A year after Indiana University’s Campus Bus service was reduced due to sky-high diesel fuel prices, some in the university community are pointing to a two-year old report they say shows the school could easily make up some of the cash it needs to operate a full schedule, if only it would ask.
IU’s Campus Bus operation is funded almost exclusively by the transportation fee the bursar charges every IU student. For the recently completed school year. students taking six or more credit hours paid about $110 a year. Multiply that by the 40,000 or so students on Bloomington’s campus and the bus system takes in about four million dollars a year. Nonetheless, the University cut back its bus service by about 20% last year due to rising costs of fuel and fleet upkeep. Andrew Hahn, a previous Indiana University Student Association leader who ran this year for IUSA president, complains IU’s system isn’t working, but the university isn’t doing much about it.
“There are about $2 million of state transportation funds for the IU bus system,” Hahn said, “That IU is not getting because IU has not applied for them.”
Previous IUSA administrations have pushed the university to apply for the funds, following revelation of their existence in a report written by a class of Kelley School of Business graduate students, which searched for external transit funding sources. Professor James Grandorf oversaw the project and said the report was something the university itself commissioned.
“Campus Bus asked the students to come in and take a look at what all the options were,” Grandorf said. “They had done some preliminary work already and had some conclusions and they wanted an independent view point of the situation.”
The report offers a number of suggestions for collecting the maximum amount of federal and state money, including consolidation of campus bus into Bloomington Transit and maintaining campus bus as a division of Bloomington Transit. The report contends unification would provide an increase in the funds currently available for public transportation in the Bloomington area.
Alternatively, the report says Campus Bus can apply for state and federal funds on its own. According to Grandorf’s report, if Campus Bus was to apply for and receive Indiana’s public mass transportation funds as an individual entity, it would generate almost twice as much money as a merger between Campus Bus and Bloomington Transit.
So with $2 million up for grabs, what’s stopping IU? IUSA’s Andrew Hahn said its politics.
“If we apply for these funds since it’s a general pool of money we’re taking money away from other transportation systems in the state and so if there’s 40 million dollars in the pot and all the sudden IU is taking $2 million out of the pot the other transportation systems see some decline in their overall money that they’re getting from the state.”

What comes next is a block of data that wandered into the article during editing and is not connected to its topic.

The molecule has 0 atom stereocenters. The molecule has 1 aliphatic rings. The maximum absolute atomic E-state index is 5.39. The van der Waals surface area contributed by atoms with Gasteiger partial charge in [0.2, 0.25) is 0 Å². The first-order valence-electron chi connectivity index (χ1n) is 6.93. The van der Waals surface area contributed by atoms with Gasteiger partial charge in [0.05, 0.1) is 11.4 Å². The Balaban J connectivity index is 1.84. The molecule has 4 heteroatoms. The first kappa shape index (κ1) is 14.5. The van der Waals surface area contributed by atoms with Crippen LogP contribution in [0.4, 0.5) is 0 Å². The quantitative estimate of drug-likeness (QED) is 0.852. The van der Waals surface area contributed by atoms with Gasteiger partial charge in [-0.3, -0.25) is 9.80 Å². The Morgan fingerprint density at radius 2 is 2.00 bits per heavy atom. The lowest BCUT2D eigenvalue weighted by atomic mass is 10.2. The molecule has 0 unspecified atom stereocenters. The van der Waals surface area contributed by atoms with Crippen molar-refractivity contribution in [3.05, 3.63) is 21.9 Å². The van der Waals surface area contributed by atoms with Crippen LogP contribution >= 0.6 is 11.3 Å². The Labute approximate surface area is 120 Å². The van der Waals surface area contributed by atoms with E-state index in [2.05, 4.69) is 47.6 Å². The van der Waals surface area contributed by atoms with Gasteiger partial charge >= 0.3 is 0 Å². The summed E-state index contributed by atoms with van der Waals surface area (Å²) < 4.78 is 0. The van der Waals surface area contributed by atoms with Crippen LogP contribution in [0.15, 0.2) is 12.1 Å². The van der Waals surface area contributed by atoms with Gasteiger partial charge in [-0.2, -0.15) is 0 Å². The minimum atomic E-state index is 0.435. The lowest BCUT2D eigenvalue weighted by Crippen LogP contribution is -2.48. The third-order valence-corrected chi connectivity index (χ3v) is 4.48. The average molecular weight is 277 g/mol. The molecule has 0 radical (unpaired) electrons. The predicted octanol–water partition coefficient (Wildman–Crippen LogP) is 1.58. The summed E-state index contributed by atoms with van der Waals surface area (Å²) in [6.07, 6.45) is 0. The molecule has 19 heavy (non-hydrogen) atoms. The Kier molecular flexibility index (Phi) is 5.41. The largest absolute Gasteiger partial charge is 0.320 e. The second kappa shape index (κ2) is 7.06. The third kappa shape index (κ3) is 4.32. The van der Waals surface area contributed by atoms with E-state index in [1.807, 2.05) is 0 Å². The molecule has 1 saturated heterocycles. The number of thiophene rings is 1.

State transportation funds are awarded on a merit basis, factoring in both ridership and efficiency. If campus bus was to apply as a municipal system, it would be ranked as about the 4th largest in the state, meaning funds previously allocated to other, smaller systems — including Bloomington Transit — would be funneled to the University. Bloomington Transit Manager Lew May says transportation systems — including his own, which partners with IU — depend on that money.
“State money is a significant part of our budget here annually and we really can’t afford a decrease in state funding,” May said.
May declined to say how he would feel if the university applied for the funds alone, but is quoted in Grandorf’s report as saying “…there would be a unified front against campus bus consisting of [Bloomington Transit], the city of Bloomington and other state public transportation entities that face reduced funds…”
Still, IU spokesman Kirk White says that’s not a boat the university wants to rock.
“When we go and phase this funding in, it’s going to mean a shortfall to Indy Go (the Indianapolis transit system),” White said. “Well, what political price are we going to pay for that? What are we going to pay for taking that money from the South Bend system the Evansville system, Fort Wayne and all around the state? We’re going to be capturing dollars that used to go to them and it won’t be there anymore.”
In Monday’s second and final part of this series, officials detail long-standing discussions to merge city and campus bus services and a rebuttal from an Indiana lawmaker who says White and IU are misinterpreting how the issue would play in the Statehouse.